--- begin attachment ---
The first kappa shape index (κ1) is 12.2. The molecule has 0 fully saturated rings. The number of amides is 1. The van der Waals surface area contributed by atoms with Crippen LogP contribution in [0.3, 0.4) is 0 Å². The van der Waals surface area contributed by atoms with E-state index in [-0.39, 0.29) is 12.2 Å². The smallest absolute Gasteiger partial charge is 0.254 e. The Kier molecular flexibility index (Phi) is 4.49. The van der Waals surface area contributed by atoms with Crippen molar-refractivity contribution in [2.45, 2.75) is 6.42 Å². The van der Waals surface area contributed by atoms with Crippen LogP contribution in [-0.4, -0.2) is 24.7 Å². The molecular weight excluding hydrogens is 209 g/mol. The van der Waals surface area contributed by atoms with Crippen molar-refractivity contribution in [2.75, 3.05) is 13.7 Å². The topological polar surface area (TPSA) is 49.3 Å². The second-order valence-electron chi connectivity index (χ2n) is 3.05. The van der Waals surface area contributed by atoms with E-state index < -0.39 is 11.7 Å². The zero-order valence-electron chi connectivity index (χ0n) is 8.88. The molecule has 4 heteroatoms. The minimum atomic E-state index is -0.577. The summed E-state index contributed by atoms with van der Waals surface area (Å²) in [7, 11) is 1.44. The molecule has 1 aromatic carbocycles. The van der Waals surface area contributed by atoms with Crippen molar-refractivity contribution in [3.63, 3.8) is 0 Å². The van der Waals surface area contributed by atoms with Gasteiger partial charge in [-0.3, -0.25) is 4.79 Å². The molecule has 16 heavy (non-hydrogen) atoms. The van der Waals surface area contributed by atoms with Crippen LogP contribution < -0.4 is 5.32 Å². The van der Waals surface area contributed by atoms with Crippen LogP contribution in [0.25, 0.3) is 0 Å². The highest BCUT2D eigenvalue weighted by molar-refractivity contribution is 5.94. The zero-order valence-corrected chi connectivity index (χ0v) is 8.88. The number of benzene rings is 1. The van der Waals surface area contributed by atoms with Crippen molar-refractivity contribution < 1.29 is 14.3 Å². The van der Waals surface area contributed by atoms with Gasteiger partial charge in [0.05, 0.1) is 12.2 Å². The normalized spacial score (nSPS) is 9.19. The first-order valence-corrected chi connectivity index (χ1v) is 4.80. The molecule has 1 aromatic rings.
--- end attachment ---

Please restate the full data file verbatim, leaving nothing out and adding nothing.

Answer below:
The first kappa shape index (κ1) is 12.2. The molecule has 0 fully saturated rings. The number of amides is 1. The van der Waals surface area contributed by atoms with Crippen LogP contribution in [0.3, 0.4) is 0 Å². The van der Waals surface area contributed by atoms with E-state index in [-0.39, 0.29) is 12.2 Å². The smallest absolute Gasteiger partial charge is 0.254 e. The Kier molecular flexibility index (Phi) is 4.49. The van der Waals surface area contributed by atoms with Crippen molar-refractivity contribution in [2.45, 2.75) is 6.42 Å². The van der Waals surface area contributed by atoms with Crippen LogP contribution in [-0.4, -0.2) is 24.7 Å². The molecular weight excluding hydrogens is 209 g/mol. The van der Waals surface area contributed by atoms with Crippen molar-refractivity contribution in [2.75, 3.05) is 13.7 Å². The topological polar surface area (TPSA) is 49.3 Å². The second-order valence-electron chi connectivity index (χ2n) is 3.05. The van der Waals surface area contributed by atoms with E-state index < -0.39 is 11.7 Å². The zero-order valence-electron chi connectivity index (χ0n) is 8.88. The molecule has 4 heteroatoms. The minimum atomic E-state index is -0.577. The summed E-state index contributed by atoms with van der Waals surface area (Å²) in [7, 11) is 1.44. The molecule has 1 aromatic carbocycles. The van der Waals surface area contributed by atoms with Crippen molar-refractivity contribution in [3.63, 3.8) is 0 Å². The van der Waals surface area contributed by atoms with Gasteiger partial charge in [-0.3, -0.25) is 4.79 Å². The molecule has 16 heavy (non-hydrogen) atoms. The van der Waals surface area contributed by atoms with Crippen LogP contribution < -0.4 is 5.32 Å². The van der Waals surface area contributed by atoms with Crippen LogP contribution in [0.25, 0.3) is 0 Å². The highest BCUT2D eigenvalue weighted by molar-refractivity contribution is 5.94. The zero-order valence-corrected chi connectivity index (χ0v) is 8.88. The number of benzene rings is 1. The van der Waals surface area contributed by atoms with Crippen molar-refractivity contribution < 1.29 is 14.3 Å². The van der Waals surface area contributed by atoms with Gasteiger partial charge in [0.05, 0.1) is 12.2 Å². The normalized spacial score (nSPS) is 9.19. The first-order valence-corrected chi connectivity index (χ1v) is 4.80. The molecule has 1 aromatic rings.